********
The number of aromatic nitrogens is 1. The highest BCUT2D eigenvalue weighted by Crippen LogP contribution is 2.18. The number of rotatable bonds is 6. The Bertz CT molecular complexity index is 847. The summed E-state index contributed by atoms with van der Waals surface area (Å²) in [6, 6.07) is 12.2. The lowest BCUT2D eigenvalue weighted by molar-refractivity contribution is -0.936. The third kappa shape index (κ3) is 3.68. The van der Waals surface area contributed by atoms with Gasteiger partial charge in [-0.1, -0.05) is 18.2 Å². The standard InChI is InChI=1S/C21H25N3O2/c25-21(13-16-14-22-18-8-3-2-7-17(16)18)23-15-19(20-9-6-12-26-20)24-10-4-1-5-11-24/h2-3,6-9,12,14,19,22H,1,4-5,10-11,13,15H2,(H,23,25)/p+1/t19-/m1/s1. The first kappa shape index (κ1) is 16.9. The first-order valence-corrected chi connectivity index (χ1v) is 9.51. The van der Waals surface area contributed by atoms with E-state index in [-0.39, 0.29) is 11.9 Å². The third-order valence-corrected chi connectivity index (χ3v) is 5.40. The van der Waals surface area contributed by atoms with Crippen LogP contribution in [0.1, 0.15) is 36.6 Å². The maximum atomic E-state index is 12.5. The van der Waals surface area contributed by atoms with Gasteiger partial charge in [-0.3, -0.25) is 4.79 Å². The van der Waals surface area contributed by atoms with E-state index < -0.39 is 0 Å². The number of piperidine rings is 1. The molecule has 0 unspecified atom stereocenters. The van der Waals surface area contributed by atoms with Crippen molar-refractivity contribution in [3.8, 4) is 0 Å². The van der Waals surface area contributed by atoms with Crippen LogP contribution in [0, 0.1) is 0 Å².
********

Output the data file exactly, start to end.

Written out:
The number of aromatic nitrogens is 1. The highest BCUT2D eigenvalue weighted by Crippen LogP contribution is 2.18. The number of rotatable bonds is 6. The Bertz CT molecular complexity index is 847. The summed E-state index contributed by atoms with van der Waals surface area (Å²) in [6, 6.07) is 12.2. The lowest BCUT2D eigenvalue weighted by molar-refractivity contribution is -0.936. The third kappa shape index (κ3) is 3.68. The van der Waals surface area contributed by atoms with Gasteiger partial charge in [-0.1, -0.05) is 18.2 Å². The standard InChI is InChI=1S/C21H25N3O2/c25-21(13-16-14-22-18-8-3-2-7-17(16)18)23-15-19(20-9-6-12-26-20)24-10-4-1-5-11-24/h2-3,6-9,12,14,19,22H,1,4-5,10-11,13,15H2,(H,23,25)/p+1/t19-/m1/s1. The first kappa shape index (κ1) is 16.9. The first-order valence-corrected chi connectivity index (χ1v) is 9.51. The van der Waals surface area contributed by atoms with E-state index in [-0.39, 0.29) is 11.9 Å². The third-order valence-corrected chi connectivity index (χ3v) is 5.40. The van der Waals surface area contributed by atoms with Crippen LogP contribution in [0.1, 0.15) is 36.6 Å². The maximum atomic E-state index is 12.5. The van der Waals surface area contributed by atoms with Gasteiger partial charge in [-0.3, -0.25) is 4.79 Å². The van der Waals surface area contributed by atoms with E-state index < -0.39 is 0 Å². The number of piperidine rings is 1. The molecule has 0 unspecified atom stereocenters. The van der Waals surface area contributed by atoms with Crippen molar-refractivity contribution in [3.8, 4) is 0 Å². The van der Waals surface area contributed by atoms with Crippen LogP contribution in [0, 0.1) is 0 Å².